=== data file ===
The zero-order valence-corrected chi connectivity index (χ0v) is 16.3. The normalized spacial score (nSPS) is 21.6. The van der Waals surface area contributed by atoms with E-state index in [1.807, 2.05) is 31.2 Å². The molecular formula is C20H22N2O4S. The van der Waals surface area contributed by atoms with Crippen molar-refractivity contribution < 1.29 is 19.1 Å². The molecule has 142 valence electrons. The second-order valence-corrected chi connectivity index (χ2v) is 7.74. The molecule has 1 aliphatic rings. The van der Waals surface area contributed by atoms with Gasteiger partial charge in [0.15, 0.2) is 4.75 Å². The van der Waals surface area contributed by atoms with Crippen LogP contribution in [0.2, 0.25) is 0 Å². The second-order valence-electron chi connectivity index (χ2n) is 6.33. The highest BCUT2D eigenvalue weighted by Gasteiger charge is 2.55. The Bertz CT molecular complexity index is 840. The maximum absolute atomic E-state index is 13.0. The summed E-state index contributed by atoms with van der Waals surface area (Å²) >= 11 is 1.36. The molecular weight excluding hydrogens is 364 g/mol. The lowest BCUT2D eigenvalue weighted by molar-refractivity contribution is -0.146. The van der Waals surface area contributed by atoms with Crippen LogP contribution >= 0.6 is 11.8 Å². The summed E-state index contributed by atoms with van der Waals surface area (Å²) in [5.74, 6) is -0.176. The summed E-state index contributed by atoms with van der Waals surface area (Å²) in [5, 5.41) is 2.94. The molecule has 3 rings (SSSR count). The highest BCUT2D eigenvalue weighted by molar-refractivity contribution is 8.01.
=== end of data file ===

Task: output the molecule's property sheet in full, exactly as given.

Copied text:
The zero-order valence-corrected chi connectivity index (χ0v) is 16.3. The normalized spacial score (nSPS) is 21.6. The van der Waals surface area contributed by atoms with E-state index in [1.807, 2.05) is 31.2 Å². The molecular formula is C20H22N2O4S. The van der Waals surface area contributed by atoms with Crippen molar-refractivity contribution < 1.29 is 19.1 Å². The molecule has 142 valence electrons. The second-order valence-corrected chi connectivity index (χ2v) is 7.74. The molecule has 1 aliphatic rings. The van der Waals surface area contributed by atoms with Gasteiger partial charge in [0.15, 0.2) is 4.75 Å². The van der Waals surface area contributed by atoms with Crippen LogP contribution in [0.2, 0.25) is 0 Å². The second-order valence-electron chi connectivity index (χ2n) is 6.33. The highest BCUT2D eigenvalue weighted by Gasteiger charge is 2.55. The Bertz CT molecular complexity index is 840. The maximum absolute atomic E-state index is 13.0. The summed E-state index contributed by atoms with van der Waals surface area (Å²) >= 11 is 1.36. The molecular weight excluding hydrogens is 364 g/mol. The lowest BCUT2D eigenvalue weighted by molar-refractivity contribution is -0.146. The van der Waals surface area contributed by atoms with Crippen LogP contribution >= 0.6 is 11.8 Å². The summed E-state index contributed by atoms with van der Waals surface area (Å²) in [5.74, 6) is -0.176. The summed E-state index contributed by atoms with van der Waals surface area (Å²) in [5, 5.41) is 2.94. The molecule has 3 rings (SSSR count). The highest BCUT2D eigenvalue weighted by molar-refractivity contribution is 8.01.